Furthermore, it is not possible for sections of text thousands of letters long to have been lost, insofar as the Samaritan Torah predates the Zohar and the Talmud by centuries, and is in 98 percent in agreement with our Torah. Similarly, the Septuagint predates both the Zohar and the Talmud by hundreds of years. Any major deletion in the Torah since then would be obvious in any comparison between the Torah and this Greek translation.

Given that none of the evidence for textual corruption gathered thus far is definitive, other forums may be more appropriate for taking these issues further. Meanwhile, a great number of Torah Codes provide evidence that the current Torah text is remarkably accurate. I would recommend that interested readers examine the variety of results to date. For example, analysis of the Great Rabbis Experiment indicates that the error rate in Genesis is, at most, 1 error per 1,000 letters of text. This result is reinforced by subsequent Codes, as detailed in the peer-reviewed paper, “Component Analysis of Torah Code Phrases,” by Art Levitt, published in the proceedings of the Eighteenth International Conference on Pattern Recognition. This code spans 60 percent of the Torah, from nearly the beginning of Genesis to nearly the end of Numbers. The odds that this code could have occurred by chance are 1:2,500,000. If there were only one added or deleted letter per 25,000 letters of text, the chances that this code could survive such corruption is less than 1/1,000.

It should be noted that the above-mentioned code was peer reviewed twice and published in two scientific conference proceedings; the protocol is transparent, and it can be shown to be statistically significant without any knowledge of Hebrew.

Taking the above points into account, the Codes provide strong evidence of the text’s accuracy, rather than the opposite claim, whereby gross inaccuracies would allegedly provide evidence for Codes’ non-existence.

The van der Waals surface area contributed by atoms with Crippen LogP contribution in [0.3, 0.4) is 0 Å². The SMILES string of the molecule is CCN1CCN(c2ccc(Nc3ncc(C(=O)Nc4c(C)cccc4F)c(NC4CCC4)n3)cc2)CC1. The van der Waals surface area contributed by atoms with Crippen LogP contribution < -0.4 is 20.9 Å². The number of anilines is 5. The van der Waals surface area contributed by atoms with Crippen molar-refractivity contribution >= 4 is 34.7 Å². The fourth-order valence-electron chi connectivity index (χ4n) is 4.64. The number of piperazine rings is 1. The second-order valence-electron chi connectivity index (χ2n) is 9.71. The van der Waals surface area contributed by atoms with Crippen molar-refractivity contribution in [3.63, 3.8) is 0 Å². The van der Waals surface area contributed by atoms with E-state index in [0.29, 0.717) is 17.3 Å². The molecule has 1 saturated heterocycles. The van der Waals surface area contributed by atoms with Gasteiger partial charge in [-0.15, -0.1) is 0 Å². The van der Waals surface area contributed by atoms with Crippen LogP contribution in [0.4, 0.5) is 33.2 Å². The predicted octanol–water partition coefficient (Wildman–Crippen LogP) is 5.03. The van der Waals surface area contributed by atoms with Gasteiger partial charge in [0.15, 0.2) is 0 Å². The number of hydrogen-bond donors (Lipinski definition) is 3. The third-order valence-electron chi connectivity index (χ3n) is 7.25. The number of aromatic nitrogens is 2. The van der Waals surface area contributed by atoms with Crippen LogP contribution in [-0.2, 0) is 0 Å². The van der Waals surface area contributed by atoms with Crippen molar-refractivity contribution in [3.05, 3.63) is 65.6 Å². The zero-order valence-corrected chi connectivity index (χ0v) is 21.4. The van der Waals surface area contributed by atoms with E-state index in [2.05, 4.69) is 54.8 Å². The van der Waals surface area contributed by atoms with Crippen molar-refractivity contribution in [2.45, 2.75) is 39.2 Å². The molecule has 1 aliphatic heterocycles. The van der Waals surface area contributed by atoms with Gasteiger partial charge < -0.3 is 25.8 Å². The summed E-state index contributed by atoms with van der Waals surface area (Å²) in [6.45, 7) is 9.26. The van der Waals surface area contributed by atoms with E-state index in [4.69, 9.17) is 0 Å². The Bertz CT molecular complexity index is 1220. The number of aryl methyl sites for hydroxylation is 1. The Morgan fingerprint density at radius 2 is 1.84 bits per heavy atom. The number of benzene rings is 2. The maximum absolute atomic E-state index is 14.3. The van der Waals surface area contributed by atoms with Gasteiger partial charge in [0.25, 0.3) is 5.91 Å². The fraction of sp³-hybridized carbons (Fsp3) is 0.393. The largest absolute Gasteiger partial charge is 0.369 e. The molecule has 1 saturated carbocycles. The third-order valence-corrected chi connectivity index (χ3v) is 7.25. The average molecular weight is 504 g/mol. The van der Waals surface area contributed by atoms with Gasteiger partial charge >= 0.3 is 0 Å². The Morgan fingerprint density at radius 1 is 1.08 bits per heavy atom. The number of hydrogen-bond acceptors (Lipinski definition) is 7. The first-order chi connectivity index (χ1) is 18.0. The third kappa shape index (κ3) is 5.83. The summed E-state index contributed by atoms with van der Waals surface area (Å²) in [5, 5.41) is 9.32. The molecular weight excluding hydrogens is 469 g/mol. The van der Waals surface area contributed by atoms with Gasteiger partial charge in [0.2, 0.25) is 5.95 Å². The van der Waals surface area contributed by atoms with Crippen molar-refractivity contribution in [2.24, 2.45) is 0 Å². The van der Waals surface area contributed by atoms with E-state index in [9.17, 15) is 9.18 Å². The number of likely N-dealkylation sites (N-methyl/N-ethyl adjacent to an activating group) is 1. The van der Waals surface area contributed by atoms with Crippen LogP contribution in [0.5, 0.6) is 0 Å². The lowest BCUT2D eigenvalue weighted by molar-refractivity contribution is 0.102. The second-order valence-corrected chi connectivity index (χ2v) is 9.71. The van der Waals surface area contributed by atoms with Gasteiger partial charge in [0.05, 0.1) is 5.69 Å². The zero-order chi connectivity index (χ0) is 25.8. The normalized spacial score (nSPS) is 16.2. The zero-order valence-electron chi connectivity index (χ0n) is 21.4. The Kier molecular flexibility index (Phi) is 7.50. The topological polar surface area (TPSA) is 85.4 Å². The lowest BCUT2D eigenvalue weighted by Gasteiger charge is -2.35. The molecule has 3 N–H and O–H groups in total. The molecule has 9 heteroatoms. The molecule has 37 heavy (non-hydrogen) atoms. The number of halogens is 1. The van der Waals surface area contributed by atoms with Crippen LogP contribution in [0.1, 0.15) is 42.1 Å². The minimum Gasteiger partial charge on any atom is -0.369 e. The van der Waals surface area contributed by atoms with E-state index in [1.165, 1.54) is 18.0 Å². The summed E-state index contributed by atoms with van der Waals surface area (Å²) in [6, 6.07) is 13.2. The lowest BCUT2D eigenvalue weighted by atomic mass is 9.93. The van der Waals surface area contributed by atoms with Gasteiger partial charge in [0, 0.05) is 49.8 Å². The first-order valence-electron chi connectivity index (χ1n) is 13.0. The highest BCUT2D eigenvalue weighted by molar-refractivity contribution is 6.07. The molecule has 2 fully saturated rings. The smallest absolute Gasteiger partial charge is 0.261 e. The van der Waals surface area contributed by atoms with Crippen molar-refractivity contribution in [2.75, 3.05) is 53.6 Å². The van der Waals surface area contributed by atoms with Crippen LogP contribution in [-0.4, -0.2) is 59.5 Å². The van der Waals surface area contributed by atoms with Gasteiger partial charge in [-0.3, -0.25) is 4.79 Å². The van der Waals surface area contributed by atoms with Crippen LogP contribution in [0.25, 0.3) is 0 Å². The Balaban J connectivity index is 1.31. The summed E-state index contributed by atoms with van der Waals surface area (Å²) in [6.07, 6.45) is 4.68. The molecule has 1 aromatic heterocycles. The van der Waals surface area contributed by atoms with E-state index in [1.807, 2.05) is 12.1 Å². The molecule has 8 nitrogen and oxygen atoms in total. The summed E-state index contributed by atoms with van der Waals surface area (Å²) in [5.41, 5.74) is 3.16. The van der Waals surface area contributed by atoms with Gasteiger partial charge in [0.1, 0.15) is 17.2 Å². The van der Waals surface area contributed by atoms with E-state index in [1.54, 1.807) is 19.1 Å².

Professor Aviezer is a reputable Israeli physicist whose mathematical and linguistic background would enable him to professionally evaluate my peer-reviewed paper mentioned above. The paper provides statistical evidence of the Torah Codes phenomenon, and demonstrates the methodological validity of the Great Rabbis Experiment of Witztum and Rips, published in Statistical Science in 1994. I challenge Professor Aviezer to find a fatal flaw in the paper.

The responses from Jewish Action readers resonate with me. They evoke almost perfectly my feelings in 2005 when Harold Gans asked if I’d be interested in interviewing the Orthodox scientists engaged in Torah codes research. My reply, expressed as diplomatically as possible, was that I could not in good conscience participate in such a project, no matter what they claimed to have discovered and no matter how well-intentioned their efforts. For to pin our people’s emuna onto some sort of inscrutable computer trickery was to insult not only our historical capacity for genuine belief but to demean our Torah, as well, that they sincerely meant to honor.

To my surprise, Mr. Gans was not displeased (to use a phrase from one of your readers) by my a priori repulsion. Actually, he said, it was preferable that a critic do the interviewing rather than a proponent.